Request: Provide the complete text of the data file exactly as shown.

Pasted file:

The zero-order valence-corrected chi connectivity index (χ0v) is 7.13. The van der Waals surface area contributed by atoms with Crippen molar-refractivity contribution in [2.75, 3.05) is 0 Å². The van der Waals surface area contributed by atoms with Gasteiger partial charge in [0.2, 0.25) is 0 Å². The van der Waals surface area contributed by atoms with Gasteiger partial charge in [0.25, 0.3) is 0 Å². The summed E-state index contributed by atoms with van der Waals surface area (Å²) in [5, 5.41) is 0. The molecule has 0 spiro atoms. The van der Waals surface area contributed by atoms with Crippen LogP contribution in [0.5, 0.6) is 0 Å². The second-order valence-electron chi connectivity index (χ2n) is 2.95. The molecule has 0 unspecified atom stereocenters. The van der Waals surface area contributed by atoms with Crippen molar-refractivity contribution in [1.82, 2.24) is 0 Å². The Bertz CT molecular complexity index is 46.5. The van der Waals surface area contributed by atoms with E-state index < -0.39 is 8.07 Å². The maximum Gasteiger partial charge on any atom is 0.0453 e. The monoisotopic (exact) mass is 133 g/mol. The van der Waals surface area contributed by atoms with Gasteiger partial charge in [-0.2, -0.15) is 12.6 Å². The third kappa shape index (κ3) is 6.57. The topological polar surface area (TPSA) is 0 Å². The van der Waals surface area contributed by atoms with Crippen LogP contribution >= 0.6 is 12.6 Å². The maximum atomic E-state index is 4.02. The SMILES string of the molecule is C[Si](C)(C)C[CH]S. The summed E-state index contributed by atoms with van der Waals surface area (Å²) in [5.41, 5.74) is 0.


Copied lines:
The zero-order valence-corrected chi connectivity index (χ0v) is 7.13. The van der Waals surface area contributed by atoms with Crippen molar-refractivity contribution in [2.75, 3.05) is 0 Å². The van der Waals surface area contributed by atoms with Gasteiger partial charge in [0.2, 0.25) is 0 Å². The van der Waals surface area contributed by atoms with Gasteiger partial charge in [0.25, 0.3) is 0 Å². The summed E-state index contributed by atoms with van der Waals surface area (Å²) in [5, 5.41) is 0. The molecule has 0 spiro atoms. The van der Waals surface area contributed by atoms with Crippen LogP contribution in [0.5, 0.6) is 0 Å². The second-order valence-electron chi connectivity index (χ2n) is 2.95. The molecule has 0 unspecified atom stereocenters. The van der Waals surface area contributed by atoms with Crippen molar-refractivity contribution in [1.82, 2.24) is 0 Å². The Bertz CT molecular complexity index is 46.5. The van der Waals surface area contributed by atoms with E-state index < -0.39 is 8.07 Å². The maximum Gasteiger partial charge on any atom is 0.0453 e. The monoisotopic (exact) mass is 133 g/mol. The van der Waals surface area contributed by atoms with Gasteiger partial charge in [-0.2, -0.15) is 12.6 Å². The third kappa shape index (κ3) is 6.57. The topological polar surface area (TPSA) is 0 Å². The van der Waals surface area contributed by atoms with Crippen LogP contribution >= 0.6 is 12.6 Å². The maximum atomic E-state index is 4.02. The SMILES string of the molecule is C[Si](C)(C)C[CH]S. The summed E-state index contributed by atoms with van der Waals surface area (Å²) in [5.41, 5.74) is 0.